Saturday, December 24, 2011

A Year in Review: 2011's Biggest Disappointments

2011 yielded a lot of records that will probably achieve borderline classic status for me within the next decade or so, but as always, there were a few records that just didn't do it for me. You know the type: the kind of records that you put on your "most anticipated" list at the start of a year, but ones that end up just missing the mark entirely. Whether it was because the artists in question had previously made records that hit me in such an emotional place that the follow-ups couldn't live up to them, or because I've moved passed the point where I found the artist's music relevant in my life, these five records will probably get very little attention from me after the sun sets on this year. Perhaps there's a classic here that will unveil itself once enough time has passed, but I personally think each of these records failed in such a way that I'm no longer sure what place these artists have in my soundtrack. Only time will tell.

1. City & Colour - Little Hell

It's a bit weird that this one sits at the top of this list, since I really don't think it's a bad record at all, and a bunch of people even called it his best. It's all personal here though, since Dallas Greene (the singer-songwriter behind his project) made one of the most emotional, heartbreaking records I've ever heard back in 2005 with Sometimes. That record was just Dallas with his acoustic guitar and his unbelievable voice, and when I finally discovered it 3 years after it's release, I formed such an emotional connection with it that I don't honestly know if I love the record because the music is great or because it seemed to describe perfectly how I was feeling. The follow-up, 2008's Bring Me Your Love, brought a more fleshed-out, full-band sound with it, but I still felt a connection to what Dallas was singing about. I feel nothing at all when I listen to this record though. Everything sounds as beautiful as ever, but that palpable emotion that made Sometimes something special for me is no longer present in Dallas' lyrics or vocals, and that's a bit heartbreaking for me. Perhaps I'm in the minority, but I didn't find much to come back to on Little Hell, even though I tried time and time again.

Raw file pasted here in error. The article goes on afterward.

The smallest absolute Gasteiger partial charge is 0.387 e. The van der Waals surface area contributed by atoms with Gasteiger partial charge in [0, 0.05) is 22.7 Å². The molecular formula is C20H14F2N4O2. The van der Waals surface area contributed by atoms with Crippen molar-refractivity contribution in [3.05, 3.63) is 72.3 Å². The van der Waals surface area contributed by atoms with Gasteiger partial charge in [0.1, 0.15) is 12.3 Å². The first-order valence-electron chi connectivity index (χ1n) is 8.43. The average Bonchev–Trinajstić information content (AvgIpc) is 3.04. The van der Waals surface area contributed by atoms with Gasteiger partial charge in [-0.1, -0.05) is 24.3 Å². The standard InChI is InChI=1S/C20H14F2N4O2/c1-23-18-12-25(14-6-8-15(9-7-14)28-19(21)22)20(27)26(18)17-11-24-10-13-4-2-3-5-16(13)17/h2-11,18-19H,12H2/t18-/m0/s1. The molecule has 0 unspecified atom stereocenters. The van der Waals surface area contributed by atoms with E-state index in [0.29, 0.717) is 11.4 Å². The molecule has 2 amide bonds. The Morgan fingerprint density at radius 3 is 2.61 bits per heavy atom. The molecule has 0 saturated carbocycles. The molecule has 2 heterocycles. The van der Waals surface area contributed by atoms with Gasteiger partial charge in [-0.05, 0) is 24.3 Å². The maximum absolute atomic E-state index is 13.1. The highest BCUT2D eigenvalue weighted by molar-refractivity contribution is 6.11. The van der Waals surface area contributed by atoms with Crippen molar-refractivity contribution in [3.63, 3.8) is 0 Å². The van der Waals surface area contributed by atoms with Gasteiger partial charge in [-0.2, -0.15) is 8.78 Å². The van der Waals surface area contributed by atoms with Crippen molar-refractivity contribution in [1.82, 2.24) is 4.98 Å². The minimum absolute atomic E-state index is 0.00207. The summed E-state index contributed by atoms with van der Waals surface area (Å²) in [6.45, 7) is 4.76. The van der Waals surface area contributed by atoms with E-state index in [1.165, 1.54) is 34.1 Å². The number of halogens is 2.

2. Bright Eyes - The People's Key

The only reason this record isn't number one on this list is because the only album Conor Oberst has ever made that I loved completely was 2005's I'm Wide Awake, It's Morning. That album's folky, Americana beauty had Oberst writing some of the best lyrics I've ever heard, and the last three tracks ("Land Locked Blues," "Poison Oak," "Road to Joy") are on my list for the best ways to ever end an album. The People's Key, to put it lightly, is a horrible record. It's a concept album about...aliens? Scientology? I'm not really sure, but the creepy spoken-word interludes mar songs that are already far less inspired than what Oberst is capable of. There's one moment of glory, near the end, with the piano based "Ladder Song," a gorgeous lament that finds a lot in common with Oberst's best work. It's a brilliant song, but it's four minutes of an album that seems to last far, far longer than it actually does, and the record's overall failure has kept me from coming back to the song as much as I should have. Considering that this is possibly the last record under the Bright Eyes moniker, it just seems even worse.

3. Red Hot Chili Peppers - I'm With You